Some brands have expressed discontent with influencers accepting payments to give negative reviews or high amounts that aren’t justified by the subsequent return on investment. What are your thoughts?
As with any relationship or contract, you should review what is going wrong. If you are part of a campaign and being paid to review a product in a certain way, I think you try the product and then do so. If you dislike the product, you should let the brand know and exclude yourself from the campaign. And about paying and getting little in return I think, again, as in every relationship, you should do you research and know who your are getting into a contract into. Is that influencer right for you? And, again, what are you expecting? Be honest with the influencer on the result you are aiming for.
How do you choose which products or brands to feature?
I’ve made some mistakes in the past, but I can gladly say that, for the last few years, I only work with brands I really love, and would honestly buy and recommend to my family and friends even if I weren’t in a commercial relationship with them. That’s why, when a brand I’ve been buying, following and loving for years gets in touch with me, I jump with joy! Those are the partnerships I enjoy the most.
How do you prefer to work with brands?
It honestly depends on the brand. Sometimes a sponsored blog post, Instagram post or YouTube video is the best way to collaborate. Other times, creating content for the brand and not posting on your channels is the best way. Some other times, it will be a brand experience. It really depends on the idea the brand has or that I have. Sometimes they reach out to me, and sometimes I reach out to brands with ideas.
Why do you think the indie beauty movement has gathered momentum?
I think it has to do with many things: the ingredients the brands are using, filling gaps in the industry with products that didn’t exist and people were looking for, and communicating with customers in a different way as only small brands can do.
What are trends you’re loving in the beauty space?
I love how people are taking care of their skin more and more, being more aware of using SPF, cleaning their faces at night or using the right creams for their skin type. I also love that there is this trend of wearing makeup to have fun. Whether it’s a no makeup makeup look or full contouring and highlighting, I love seeing people do what they like and being comfortable in it.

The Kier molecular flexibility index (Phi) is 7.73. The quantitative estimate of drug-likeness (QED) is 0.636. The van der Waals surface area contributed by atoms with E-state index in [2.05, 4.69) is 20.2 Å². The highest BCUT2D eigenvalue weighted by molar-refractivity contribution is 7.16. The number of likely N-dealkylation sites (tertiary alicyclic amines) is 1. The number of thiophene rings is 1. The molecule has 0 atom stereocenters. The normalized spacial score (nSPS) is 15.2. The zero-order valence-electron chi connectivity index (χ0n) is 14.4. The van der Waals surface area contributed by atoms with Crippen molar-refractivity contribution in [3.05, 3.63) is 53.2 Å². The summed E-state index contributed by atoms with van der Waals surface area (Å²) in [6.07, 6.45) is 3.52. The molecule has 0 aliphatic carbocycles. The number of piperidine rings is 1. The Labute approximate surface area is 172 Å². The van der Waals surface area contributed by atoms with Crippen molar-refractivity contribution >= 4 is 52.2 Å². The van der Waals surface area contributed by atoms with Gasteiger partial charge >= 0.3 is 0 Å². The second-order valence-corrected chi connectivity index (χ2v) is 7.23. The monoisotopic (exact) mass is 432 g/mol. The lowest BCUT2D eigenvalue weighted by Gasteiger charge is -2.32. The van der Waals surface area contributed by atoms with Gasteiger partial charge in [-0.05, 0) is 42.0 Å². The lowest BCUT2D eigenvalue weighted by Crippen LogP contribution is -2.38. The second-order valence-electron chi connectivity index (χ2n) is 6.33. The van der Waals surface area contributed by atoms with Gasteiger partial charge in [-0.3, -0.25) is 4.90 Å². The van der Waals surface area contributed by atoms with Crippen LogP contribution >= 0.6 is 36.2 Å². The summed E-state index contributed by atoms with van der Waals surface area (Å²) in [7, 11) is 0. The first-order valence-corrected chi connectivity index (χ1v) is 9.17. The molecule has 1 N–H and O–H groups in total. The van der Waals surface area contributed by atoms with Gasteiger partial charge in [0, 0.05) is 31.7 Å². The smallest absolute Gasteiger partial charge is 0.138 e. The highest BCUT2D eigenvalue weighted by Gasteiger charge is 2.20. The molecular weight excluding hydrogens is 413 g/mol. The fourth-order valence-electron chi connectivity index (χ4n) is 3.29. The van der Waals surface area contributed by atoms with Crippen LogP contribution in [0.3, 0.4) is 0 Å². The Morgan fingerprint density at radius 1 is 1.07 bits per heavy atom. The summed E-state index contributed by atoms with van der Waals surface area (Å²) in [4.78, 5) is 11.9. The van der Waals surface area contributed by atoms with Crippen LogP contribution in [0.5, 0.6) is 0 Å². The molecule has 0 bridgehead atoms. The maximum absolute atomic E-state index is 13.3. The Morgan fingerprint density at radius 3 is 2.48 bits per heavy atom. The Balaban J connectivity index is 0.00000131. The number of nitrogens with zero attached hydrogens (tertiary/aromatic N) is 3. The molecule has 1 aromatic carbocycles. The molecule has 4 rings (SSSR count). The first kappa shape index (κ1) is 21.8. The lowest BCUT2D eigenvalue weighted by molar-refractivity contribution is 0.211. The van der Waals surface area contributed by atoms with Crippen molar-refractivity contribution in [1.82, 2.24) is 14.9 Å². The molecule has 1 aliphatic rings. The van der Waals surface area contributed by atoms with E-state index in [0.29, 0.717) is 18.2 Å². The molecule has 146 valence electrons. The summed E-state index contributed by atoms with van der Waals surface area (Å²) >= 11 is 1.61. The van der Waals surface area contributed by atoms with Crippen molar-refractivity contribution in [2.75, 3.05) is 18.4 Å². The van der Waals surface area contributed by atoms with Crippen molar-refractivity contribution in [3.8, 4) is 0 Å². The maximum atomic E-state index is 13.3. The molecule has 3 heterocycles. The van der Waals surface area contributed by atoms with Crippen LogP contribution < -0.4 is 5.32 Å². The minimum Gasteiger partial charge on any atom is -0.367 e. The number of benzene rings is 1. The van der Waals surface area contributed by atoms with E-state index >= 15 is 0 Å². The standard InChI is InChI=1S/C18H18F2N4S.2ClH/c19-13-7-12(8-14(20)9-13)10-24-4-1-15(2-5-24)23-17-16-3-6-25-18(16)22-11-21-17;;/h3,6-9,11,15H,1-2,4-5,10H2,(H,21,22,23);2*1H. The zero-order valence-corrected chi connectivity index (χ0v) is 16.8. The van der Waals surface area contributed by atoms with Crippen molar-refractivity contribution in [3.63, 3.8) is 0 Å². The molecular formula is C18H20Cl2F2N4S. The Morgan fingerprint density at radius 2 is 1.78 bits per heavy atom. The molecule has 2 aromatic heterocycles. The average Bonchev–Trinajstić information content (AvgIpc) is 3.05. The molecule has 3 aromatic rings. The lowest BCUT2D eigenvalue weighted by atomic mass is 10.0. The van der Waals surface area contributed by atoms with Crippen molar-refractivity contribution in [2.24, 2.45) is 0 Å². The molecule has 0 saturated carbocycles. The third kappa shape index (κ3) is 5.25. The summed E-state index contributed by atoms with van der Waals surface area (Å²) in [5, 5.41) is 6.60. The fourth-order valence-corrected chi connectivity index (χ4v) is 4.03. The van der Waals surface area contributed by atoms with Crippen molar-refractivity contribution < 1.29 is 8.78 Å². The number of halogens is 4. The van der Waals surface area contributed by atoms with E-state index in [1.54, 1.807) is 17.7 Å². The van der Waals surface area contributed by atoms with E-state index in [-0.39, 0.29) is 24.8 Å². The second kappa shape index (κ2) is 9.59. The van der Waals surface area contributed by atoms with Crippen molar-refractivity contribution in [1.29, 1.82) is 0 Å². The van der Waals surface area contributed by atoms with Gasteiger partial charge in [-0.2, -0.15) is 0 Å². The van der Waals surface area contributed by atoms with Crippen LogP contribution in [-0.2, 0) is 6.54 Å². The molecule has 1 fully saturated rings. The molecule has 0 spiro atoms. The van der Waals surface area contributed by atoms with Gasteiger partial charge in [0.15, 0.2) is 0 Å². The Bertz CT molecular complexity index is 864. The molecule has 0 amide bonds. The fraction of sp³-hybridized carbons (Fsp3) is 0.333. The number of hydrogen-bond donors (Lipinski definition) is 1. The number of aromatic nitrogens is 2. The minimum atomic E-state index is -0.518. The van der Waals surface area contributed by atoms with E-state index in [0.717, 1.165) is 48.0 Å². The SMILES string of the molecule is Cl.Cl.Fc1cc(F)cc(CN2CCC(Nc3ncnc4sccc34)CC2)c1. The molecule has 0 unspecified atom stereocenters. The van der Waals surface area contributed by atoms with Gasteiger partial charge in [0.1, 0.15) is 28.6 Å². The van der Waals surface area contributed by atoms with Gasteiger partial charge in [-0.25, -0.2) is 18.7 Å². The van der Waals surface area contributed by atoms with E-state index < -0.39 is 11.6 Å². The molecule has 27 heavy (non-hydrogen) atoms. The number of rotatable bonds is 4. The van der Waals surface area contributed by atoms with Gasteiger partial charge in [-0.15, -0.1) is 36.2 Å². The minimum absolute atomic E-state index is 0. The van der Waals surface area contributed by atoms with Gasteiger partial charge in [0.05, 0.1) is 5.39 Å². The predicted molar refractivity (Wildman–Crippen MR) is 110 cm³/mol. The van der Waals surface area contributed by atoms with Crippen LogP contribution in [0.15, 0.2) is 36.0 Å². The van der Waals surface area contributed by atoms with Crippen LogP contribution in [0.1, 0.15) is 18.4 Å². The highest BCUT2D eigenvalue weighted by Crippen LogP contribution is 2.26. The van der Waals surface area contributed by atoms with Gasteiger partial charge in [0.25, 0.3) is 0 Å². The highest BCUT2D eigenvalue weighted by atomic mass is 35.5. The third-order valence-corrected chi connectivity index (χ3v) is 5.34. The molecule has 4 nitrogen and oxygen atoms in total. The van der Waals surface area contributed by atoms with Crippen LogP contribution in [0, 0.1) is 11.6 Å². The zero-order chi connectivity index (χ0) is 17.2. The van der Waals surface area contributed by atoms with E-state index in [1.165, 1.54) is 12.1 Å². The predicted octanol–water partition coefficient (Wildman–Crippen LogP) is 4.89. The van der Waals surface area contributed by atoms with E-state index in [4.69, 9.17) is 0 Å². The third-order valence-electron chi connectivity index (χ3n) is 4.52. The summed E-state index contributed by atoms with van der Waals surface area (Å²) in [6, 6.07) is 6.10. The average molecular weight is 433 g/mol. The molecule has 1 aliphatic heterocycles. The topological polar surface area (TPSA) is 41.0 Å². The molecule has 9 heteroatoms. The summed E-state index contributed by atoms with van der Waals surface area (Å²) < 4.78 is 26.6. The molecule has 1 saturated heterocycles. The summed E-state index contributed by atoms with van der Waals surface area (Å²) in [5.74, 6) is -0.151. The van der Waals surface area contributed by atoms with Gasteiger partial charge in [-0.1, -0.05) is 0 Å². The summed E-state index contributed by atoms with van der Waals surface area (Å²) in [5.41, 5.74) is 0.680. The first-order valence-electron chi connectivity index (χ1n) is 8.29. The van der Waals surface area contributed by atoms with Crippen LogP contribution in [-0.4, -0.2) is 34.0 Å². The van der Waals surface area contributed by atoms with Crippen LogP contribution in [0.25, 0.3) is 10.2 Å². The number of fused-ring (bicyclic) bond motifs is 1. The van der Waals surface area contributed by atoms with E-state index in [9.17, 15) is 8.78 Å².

What are your thoughts on the progression of social media?
Instagram is definitely winning right now. I just love YouTube, but I think it’s sad to see them promoting channels and videos of people criticizing other people instead of really good content.
Do you think social media platforms have a responsibility to change certain narratives or police content?
We already live in a complicated world, and we all have our own personal struggles. With that in mind, I like to think of social media as a place to meet other people, to learn new things, and to stay updated on what’s going on. But seeing that the type of content that is promoted on a site’s main page is just hate and people tearing down other people is awful. I understand that we all have the right to think and express our thoughts, and to do so in a public space as well without censorship, but YouTube is just suggesting content that’s borderline bullying some of its best creators. It just seems unfair to them and to all the community working hard to get good, creative, useful or funny content out there, and I sometimes think that those type of actions are the ones that might bring down platforms if they aren’t mindful.
What’s next for you?
I have a lot of ideas, maybe way too many for the amount of hours in a day. I want to create something: jewelry, clothing, accessories… something. And write a book. I always wanted to be a writer.